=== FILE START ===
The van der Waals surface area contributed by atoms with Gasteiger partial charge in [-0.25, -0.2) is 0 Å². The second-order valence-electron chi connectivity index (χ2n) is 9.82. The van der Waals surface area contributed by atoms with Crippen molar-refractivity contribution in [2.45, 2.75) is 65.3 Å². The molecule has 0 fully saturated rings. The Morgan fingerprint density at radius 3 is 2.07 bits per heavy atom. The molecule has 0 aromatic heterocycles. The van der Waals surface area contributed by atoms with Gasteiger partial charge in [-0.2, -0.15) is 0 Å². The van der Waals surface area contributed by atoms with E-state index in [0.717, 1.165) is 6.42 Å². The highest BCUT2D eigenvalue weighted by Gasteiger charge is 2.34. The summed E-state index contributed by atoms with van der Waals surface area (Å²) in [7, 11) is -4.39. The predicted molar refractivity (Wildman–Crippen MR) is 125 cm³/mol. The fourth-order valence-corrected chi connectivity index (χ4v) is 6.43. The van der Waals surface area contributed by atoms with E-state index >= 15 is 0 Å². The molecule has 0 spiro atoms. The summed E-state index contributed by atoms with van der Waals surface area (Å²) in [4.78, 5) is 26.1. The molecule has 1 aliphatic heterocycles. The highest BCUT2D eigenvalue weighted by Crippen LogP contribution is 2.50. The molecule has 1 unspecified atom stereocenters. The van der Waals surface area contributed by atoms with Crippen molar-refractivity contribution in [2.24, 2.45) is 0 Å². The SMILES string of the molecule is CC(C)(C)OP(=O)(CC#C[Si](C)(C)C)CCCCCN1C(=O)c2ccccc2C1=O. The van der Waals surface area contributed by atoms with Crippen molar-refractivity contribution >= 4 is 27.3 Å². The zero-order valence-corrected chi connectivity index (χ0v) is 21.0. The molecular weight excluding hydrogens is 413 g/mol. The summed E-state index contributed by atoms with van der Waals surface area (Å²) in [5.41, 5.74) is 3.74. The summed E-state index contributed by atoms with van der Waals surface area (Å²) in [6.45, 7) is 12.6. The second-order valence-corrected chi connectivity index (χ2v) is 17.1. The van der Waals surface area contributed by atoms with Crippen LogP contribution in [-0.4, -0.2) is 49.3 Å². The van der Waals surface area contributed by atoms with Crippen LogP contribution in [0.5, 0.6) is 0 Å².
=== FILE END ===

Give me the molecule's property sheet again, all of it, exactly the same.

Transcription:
The van der Waals surface area contributed by atoms with Gasteiger partial charge in [-0.25, -0.2) is 0 Å². The second-order valence-electron chi connectivity index (χ2n) is 9.82. The van der Waals surface area contributed by atoms with Crippen molar-refractivity contribution in [2.45, 2.75) is 65.3 Å². The molecule has 0 fully saturated rings. The Morgan fingerprint density at radius 3 is 2.07 bits per heavy atom. The molecule has 0 aromatic heterocycles. The van der Waals surface area contributed by atoms with Gasteiger partial charge in [-0.2, -0.15) is 0 Å². The van der Waals surface area contributed by atoms with E-state index in [0.717, 1.165) is 6.42 Å². The highest BCUT2D eigenvalue weighted by Gasteiger charge is 2.34. The summed E-state index contributed by atoms with van der Waals surface area (Å²) in [7, 11) is -4.39. The predicted molar refractivity (Wildman–Crippen MR) is 125 cm³/mol. The fourth-order valence-corrected chi connectivity index (χ4v) is 6.43. The van der Waals surface area contributed by atoms with E-state index >= 15 is 0 Å². The molecule has 0 spiro atoms. The summed E-state index contributed by atoms with van der Waals surface area (Å²) in [4.78, 5) is 26.1. The molecule has 1 aliphatic heterocycles. The highest BCUT2D eigenvalue weighted by Crippen LogP contribution is 2.50. The molecule has 1 unspecified atom stereocenters. The van der Waals surface area contributed by atoms with Crippen molar-refractivity contribution in [2.24, 2.45) is 0 Å². The SMILES string of the molecule is CC(C)(C)OP(=O)(CC#C[Si](C)(C)C)CCCCCN1C(=O)c2ccccc2C1=O. The van der Waals surface area contributed by atoms with Crippen molar-refractivity contribution >= 4 is 27.3 Å². The zero-order valence-corrected chi connectivity index (χ0v) is 21.0. The molecular weight excluding hydrogens is 413 g/mol. The summed E-state index contributed by atoms with van der Waals surface area (Å²) in [5.41, 5.74) is 3.74. The summed E-state index contributed by atoms with van der Waals surface area (Å²) in [6.45, 7) is 12.6. The second-order valence-corrected chi connectivity index (χ2v) is 17.1. The van der Waals surface area contributed by atoms with Crippen LogP contribution in [-0.4, -0.2) is 49.3 Å². The van der Waals surface area contributed by atoms with Crippen LogP contribution in [0.5, 0.6) is 0 Å².